destroying theme stamp
Rick and Morty walk outside the space train until they find the "theme seal", large shiny gold rings with symbols reminiscent of Middle-earth. To stop him, they have to tell a story that has nothing to do with them. We then see Morty's story, as improvised as the intergalactic cable episode.
So they have to tell a story that passes the Bechdel test. Morty loses his source of oxygen, but Rick, notably saving Morty again, gives Morty his oxygen so he can improvise the story. He tells about Summer and her mother defeating the female space scorpions, not to mention the male ones.
This "feminist masterpiece" destroys the themed seal and Rick and Morty find the control room, where they discover that the Lord of History is behind it all.
breaking the fifth wall
The Lord of History describes Rick perfectly: "There are no rules for you, spiraling through the multiverse, belching off-the-cuff dialogue about how nothing matters."
He then proceeds to beat up Rick and Morty, taking them to different realities where "nothing is canon", including Rick's decision to "help people now".
The Lord of History has been using Rick and Morty to fuel his anthology with their "limitless potential" and get them to the final stop: "beyond the fifth wall", which would have to involve co-creator and voice actor Justin Roiland referencing his past work or real life outside of Rick and Morty.
We then cut to a "human moment" where Rick, Morty and the Smith family send Summer off to college.
They then encounter blasts from the past, "the good stuff", including Abradolf Lincler, Tammy Guetermann, Phoenixperson, Snowball, Evil Morty, what appears to be an Emperor Palpatine version of Mr. Poopybutthole (a nice touch), an army of Roman Centurion Ricks (from the Citadel?), an army of Mr. Meeseeks and an army of Gazorpians. Reminds me of Doctor Who's favorite Pandorica conglomeration of aliens.
a divine presence
Seemingly stuck, Rick turns to his "best friend and personal savior, Jesus Christ".
By effusively letting Jesus into their hearts and praying, Rick and Morty do something they would never normally do, causing the Lord of History's narrative machine to break down with such a "horrific" tale.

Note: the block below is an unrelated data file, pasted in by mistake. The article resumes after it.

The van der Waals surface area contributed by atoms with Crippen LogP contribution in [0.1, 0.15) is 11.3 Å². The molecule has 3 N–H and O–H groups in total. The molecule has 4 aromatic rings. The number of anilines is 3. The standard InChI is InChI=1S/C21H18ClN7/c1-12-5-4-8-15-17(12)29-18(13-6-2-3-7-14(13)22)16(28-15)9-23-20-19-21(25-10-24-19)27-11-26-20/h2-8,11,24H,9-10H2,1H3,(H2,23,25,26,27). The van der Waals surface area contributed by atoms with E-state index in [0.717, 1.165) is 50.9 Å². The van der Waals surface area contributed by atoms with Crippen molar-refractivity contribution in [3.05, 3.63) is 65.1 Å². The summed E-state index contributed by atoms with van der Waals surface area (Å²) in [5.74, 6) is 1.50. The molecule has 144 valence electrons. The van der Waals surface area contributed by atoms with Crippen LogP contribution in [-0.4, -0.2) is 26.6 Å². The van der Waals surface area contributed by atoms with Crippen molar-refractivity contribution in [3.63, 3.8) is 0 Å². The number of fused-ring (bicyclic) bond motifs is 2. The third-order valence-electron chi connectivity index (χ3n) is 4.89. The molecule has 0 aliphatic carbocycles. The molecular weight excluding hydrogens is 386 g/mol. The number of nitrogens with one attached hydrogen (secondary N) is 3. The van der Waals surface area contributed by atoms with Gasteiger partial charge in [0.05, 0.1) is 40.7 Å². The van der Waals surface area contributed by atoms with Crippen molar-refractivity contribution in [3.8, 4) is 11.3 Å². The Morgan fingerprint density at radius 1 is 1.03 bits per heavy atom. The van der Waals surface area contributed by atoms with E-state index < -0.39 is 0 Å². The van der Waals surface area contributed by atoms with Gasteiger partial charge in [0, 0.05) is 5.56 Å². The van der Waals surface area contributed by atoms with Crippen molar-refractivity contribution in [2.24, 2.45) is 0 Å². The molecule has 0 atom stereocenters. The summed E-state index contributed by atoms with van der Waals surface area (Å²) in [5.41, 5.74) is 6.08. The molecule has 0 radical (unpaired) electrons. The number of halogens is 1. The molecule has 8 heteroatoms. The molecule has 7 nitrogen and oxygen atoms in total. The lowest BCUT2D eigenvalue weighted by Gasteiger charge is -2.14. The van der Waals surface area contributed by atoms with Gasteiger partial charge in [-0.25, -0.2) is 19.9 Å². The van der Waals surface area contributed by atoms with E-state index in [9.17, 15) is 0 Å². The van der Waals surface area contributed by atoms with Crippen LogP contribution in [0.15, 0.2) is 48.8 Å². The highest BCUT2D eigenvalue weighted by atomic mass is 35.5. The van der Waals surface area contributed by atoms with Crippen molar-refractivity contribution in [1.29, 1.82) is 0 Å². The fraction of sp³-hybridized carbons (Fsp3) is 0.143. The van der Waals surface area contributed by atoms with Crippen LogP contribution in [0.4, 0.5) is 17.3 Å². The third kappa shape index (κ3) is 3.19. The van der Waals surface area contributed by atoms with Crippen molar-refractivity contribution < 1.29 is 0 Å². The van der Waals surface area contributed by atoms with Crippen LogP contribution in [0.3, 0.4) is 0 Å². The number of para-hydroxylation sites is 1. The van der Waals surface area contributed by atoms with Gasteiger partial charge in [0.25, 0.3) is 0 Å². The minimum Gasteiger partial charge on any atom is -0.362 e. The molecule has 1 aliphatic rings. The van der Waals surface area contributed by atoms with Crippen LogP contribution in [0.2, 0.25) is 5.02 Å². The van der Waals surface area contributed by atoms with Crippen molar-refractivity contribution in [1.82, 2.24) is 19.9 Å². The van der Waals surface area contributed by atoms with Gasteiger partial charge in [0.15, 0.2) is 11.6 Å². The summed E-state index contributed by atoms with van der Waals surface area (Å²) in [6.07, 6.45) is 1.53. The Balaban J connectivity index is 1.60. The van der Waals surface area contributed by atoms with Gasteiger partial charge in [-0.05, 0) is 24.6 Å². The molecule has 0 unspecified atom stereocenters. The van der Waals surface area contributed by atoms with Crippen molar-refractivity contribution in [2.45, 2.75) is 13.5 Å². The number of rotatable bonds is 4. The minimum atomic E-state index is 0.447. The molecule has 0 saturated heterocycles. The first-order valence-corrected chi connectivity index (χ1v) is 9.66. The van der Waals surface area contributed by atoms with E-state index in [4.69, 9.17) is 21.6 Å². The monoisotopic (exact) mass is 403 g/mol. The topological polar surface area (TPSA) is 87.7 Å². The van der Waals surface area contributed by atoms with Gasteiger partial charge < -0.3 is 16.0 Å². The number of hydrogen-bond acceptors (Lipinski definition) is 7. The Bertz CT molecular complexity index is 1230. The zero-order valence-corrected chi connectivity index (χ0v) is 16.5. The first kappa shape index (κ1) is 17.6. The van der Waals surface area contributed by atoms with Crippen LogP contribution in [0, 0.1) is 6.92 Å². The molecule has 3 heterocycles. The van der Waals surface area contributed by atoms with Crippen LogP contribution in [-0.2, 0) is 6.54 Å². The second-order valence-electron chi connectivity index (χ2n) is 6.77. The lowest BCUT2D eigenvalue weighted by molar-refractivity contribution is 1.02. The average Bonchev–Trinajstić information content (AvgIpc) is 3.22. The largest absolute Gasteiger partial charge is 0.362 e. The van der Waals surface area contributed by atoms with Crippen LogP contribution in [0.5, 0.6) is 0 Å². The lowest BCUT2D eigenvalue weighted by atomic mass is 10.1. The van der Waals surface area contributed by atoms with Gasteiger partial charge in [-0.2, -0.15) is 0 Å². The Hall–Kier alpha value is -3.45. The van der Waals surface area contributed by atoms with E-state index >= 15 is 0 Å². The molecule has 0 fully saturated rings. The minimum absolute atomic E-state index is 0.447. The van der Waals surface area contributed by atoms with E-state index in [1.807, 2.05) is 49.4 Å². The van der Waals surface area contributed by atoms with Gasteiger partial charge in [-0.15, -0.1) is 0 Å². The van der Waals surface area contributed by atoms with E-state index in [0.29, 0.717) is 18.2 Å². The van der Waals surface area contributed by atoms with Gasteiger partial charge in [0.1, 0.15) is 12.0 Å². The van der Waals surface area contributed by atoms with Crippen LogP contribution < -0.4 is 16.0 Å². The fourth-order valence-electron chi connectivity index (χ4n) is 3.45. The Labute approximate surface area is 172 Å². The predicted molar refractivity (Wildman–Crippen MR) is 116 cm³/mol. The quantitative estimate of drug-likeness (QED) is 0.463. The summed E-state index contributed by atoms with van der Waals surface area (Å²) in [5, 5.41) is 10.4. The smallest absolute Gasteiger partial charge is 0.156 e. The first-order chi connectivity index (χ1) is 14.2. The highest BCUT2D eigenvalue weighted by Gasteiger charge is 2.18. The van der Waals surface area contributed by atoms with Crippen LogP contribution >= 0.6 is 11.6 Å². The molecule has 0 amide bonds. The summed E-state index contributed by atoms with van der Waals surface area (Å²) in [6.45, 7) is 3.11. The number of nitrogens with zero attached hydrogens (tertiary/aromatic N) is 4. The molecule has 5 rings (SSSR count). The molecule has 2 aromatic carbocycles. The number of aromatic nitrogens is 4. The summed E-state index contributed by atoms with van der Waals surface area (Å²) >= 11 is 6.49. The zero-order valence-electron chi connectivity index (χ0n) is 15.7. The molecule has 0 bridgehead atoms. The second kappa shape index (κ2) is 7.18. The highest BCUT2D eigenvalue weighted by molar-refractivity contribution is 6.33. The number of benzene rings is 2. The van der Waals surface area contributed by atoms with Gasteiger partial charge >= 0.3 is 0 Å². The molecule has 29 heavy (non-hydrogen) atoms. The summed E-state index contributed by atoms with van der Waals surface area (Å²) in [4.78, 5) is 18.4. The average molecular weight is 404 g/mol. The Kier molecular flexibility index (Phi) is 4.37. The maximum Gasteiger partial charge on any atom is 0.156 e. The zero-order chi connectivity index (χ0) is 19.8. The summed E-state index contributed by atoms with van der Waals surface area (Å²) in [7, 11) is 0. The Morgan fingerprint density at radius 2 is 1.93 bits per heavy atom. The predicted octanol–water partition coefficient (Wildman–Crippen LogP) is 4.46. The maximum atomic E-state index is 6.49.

Upon defeating him, they send the Lord of History to spend eternity in "all writers' hell". The Bible.
"We were literally saved by Jesus Christ, tell me how offensive that is in any way," says Rick when Morty worries that this is too cynical and offensive.
the meaning of everything
In the "Change" section of Harmon's story circle, Morty tries to figure out the purpose of the "messy" adventure: it brought them together and tested their demons.
"We took all that shit out of metacanon and now we can be ourselves," says Rick.
But when they try to take the train to the station, they discover it's not real. We zoom out and see the real Rick and Morty in the Smith family living room, playing with a purple train that Morty bought at the Citadel of Ricks gift shop.
Rick loves it, because Morty did "the most important thing". He fulfilled his purpose in life, which is to "buy and consume goods".
Lord and Jesus Story
Story The Lord and Jesus reflect on their lives on the toy train, how that is enough to make them question all existence.
Deciding to leave, Jesus causes the toy train to derail and break down.
Rick tells Morty to buy a new one, because "nobody is buying with this fucking virus".
We see an ad for the purchased Citadel of Ricks Story Train Morty, a toy intended for Ricks tired of his adventures with "dog shit" Mortys.
It comes with car after car of enemies, lovers and the Goomby, "all dealing with the nature of who you really are".
Thanks to the anthology builder, the stories will never end. The characters are alive, but "not in a major way". The ad points to their website, story-train.com, which at the time of writing... goes nowhere.
Focusing intensely on the show itself is an interesting choice for this episode. It's almost inaccessible to people who might be trying out Rick and Morty for more entertainment during lockdown.
But for fans, Never Ricking Morty serves to end some of the discussion surrounding the show. While the episode's hard-to-follow jumps in space and time don't lead to a clear message, it does touch on the notion of canon, fan service, and whether the show pokes fun at Christianity.
Either you're exhausted, impressed, or just ready for the hilarious ride.